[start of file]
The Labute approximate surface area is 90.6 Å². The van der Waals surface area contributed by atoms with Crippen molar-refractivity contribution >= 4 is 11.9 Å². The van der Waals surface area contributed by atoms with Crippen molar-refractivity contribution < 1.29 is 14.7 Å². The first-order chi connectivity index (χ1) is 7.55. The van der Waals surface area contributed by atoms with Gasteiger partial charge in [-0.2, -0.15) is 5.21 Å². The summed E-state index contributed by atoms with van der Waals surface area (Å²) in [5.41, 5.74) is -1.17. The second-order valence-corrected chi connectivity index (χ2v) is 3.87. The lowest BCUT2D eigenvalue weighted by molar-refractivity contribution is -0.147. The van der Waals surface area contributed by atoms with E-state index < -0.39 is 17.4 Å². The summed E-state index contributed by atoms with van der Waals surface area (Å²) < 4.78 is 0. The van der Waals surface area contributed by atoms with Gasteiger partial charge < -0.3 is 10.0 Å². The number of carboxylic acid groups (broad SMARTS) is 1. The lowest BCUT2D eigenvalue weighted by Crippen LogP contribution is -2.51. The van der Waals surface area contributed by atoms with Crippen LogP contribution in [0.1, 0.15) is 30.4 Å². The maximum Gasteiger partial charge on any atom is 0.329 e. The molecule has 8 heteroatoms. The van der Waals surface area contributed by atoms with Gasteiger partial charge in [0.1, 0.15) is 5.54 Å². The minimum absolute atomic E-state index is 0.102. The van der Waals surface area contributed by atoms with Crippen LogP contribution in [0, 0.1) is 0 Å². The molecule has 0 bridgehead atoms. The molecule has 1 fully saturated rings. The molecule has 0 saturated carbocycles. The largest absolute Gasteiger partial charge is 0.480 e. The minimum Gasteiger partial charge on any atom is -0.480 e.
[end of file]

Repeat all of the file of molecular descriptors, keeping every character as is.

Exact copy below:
The Labute approximate surface area is 90.6 Å². The van der Waals surface area contributed by atoms with Crippen molar-refractivity contribution >= 4 is 11.9 Å². The van der Waals surface area contributed by atoms with Crippen molar-refractivity contribution < 1.29 is 14.7 Å². The first-order chi connectivity index (χ1) is 7.55. The van der Waals surface area contributed by atoms with Gasteiger partial charge in [-0.2, -0.15) is 5.21 Å². The summed E-state index contributed by atoms with van der Waals surface area (Å²) in [5.41, 5.74) is -1.17. The second-order valence-corrected chi connectivity index (χ2v) is 3.87. The lowest BCUT2D eigenvalue weighted by molar-refractivity contribution is -0.147. The van der Waals surface area contributed by atoms with E-state index < -0.39 is 17.4 Å². The summed E-state index contributed by atoms with van der Waals surface area (Å²) < 4.78 is 0. The van der Waals surface area contributed by atoms with Gasteiger partial charge < -0.3 is 10.0 Å². The number of carboxylic acid groups (broad SMARTS) is 1. The lowest BCUT2D eigenvalue weighted by Crippen LogP contribution is -2.51. The van der Waals surface area contributed by atoms with Crippen LogP contribution in [0.1, 0.15) is 30.4 Å². The maximum Gasteiger partial charge on any atom is 0.329 e. The molecule has 8 heteroatoms. The van der Waals surface area contributed by atoms with Gasteiger partial charge in [0.1, 0.15) is 5.54 Å². The minimum absolute atomic E-state index is 0.102. The van der Waals surface area contributed by atoms with Crippen LogP contribution in [0, 0.1) is 0 Å². The molecule has 0 bridgehead atoms. The molecule has 1 fully saturated rings. The molecule has 0 saturated carbocycles. The largest absolute Gasteiger partial charge is 0.480 e. The minimum Gasteiger partial charge on any atom is -0.480 e.